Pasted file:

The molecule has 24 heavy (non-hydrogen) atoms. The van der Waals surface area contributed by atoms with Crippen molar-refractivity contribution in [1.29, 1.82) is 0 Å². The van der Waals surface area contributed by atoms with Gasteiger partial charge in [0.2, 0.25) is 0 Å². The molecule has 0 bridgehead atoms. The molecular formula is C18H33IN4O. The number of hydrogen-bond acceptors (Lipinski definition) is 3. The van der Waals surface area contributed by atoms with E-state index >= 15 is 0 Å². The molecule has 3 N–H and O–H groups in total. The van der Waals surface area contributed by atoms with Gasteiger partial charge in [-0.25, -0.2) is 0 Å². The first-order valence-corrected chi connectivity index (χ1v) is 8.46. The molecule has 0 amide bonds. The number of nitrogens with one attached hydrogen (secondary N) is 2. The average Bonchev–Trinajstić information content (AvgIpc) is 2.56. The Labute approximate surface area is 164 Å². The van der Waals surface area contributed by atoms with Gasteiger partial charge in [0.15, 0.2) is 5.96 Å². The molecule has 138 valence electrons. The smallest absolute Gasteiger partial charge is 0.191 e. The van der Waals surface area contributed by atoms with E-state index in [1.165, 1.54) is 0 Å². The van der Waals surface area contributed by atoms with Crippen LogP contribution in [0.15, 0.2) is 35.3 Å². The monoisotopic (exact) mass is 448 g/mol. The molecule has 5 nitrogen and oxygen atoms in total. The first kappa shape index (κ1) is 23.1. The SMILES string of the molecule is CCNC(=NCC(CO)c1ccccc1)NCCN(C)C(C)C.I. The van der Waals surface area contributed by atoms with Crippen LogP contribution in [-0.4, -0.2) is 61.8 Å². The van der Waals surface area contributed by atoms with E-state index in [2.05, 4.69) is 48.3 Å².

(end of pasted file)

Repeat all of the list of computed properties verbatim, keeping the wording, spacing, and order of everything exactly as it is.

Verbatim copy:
The molecule has 24 heavy (non-hydrogen) atoms. The van der Waals surface area contributed by atoms with Crippen molar-refractivity contribution in [1.29, 1.82) is 0 Å². The van der Waals surface area contributed by atoms with Gasteiger partial charge in [0.2, 0.25) is 0 Å². The molecule has 0 bridgehead atoms. The molecular formula is C18H33IN4O. The number of hydrogen-bond acceptors (Lipinski definition) is 3. The van der Waals surface area contributed by atoms with E-state index >= 15 is 0 Å². The molecule has 3 N–H and O–H groups in total. The van der Waals surface area contributed by atoms with Gasteiger partial charge in [-0.25, -0.2) is 0 Å². The first-order valence-corrected chi connectivity index (χ1v) is 8.46. The molecule has 0 amide bonds. The number of nitrogens with one attached hydrogen (secondary N) is 2. The average Bonchev–Trinajstić information content (AvgIpc) is 2.56. The Labute approximate surface area is 164 Å². The van der Waals surface area contributed by atoms with Gasteiger partial charge in [0.15, 0.2) is 5.96 Å². The molecule has 138 valence electrons. The smallest absolute Gasteiger partial charge is 0.191 e. The van der Waals surface area contributed by atoms with E-state index in [1.165, 1.54) is 0 Å². The van der Waals surface area contributed by atoms with Crippen LogP contribution in [0.15, 0.2) is 35.3 Å². The monoisotopic (exact) mass is 448 g/mol. The molecule has 5 nitrogen and oxygen atoms in total. The first kappa shape index (κ1) is 23.1. The SMILES string of the molecule is CCNC(=NCC(CO)c1ccccc1)NCCN(C)C(C)C.I. The van der Waals surface area contributed by atoms with Crippen LogP contribution in [-0.4, -0.2) is 61.8 Å². The van der Waals surface area contributed by atoms with E-state index in [2.05, 4.69) is 48.3 Å².